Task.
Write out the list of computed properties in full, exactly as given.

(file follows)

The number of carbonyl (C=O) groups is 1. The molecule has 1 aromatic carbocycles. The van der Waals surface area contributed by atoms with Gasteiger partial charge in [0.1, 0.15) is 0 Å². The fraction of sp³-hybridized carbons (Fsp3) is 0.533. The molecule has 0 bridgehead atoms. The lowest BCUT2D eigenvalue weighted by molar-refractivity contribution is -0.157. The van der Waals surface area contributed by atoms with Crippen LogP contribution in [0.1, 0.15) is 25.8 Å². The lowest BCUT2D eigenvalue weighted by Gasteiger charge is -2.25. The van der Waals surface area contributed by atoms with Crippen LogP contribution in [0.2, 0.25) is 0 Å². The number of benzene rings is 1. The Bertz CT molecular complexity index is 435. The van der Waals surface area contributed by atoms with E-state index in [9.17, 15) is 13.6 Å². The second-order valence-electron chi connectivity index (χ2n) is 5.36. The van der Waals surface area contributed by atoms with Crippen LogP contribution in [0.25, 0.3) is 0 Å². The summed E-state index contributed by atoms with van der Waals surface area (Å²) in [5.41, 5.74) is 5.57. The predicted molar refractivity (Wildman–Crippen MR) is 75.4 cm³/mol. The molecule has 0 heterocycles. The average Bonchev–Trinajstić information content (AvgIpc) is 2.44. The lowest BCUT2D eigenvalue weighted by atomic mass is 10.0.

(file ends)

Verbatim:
The number of carbonyl (C=O) groups is 1. The molecule has 1 aromatic carbocycles. The van der Waals surface area contributed by atoms with Gasteiger partial charge in [0.1, 0.15) is 0 Å². The fraction of sp³-hybridized carbons (Fsp3) is 0.533. The molecule has 0 bridgehead atoms. The lowest BCUT2D eigenvalue weighted by molar-refractivity contribution is -0.157. The van der Waals surface area contributed by atoms with Crippen LogP contribution in [0.1, 0.15) is 25.8 Å². The lowest BCUT2D eigenvalue weighted by Gasteiger charge is -2.25. The van der Waals surface area contributed by atoms with Crippen LogP contribution in [0.2, 0.25) is 0 Å². The number of benzene rings is 1. The Bertz CT molecular complexity index is 435. The van der Waals surface area contributed by atoms with E-state index in [9.17, 15) is 13.6 Å². The second-order valence-electron chi connectivity index (χ2n) is 5.36. The van der Waals surface area contributed by atoms with Crippen LogP contribution in [0.25, 0.3) is 0 Å². The summed E-state index contributed by atoms with van der Waals surface area (Å²) in [5.41, 5.74) is 5.57. The predicted molar refractivity (Wildman–Crippen MR) is 75.4 cm³/mol. The molecule has 0 heterocycles. The average Bonchev–Trinajstić information content (AvgIpc) is 2.44. The lowest BCUT2D eigenvalue weighted by atomic mass is 10.0.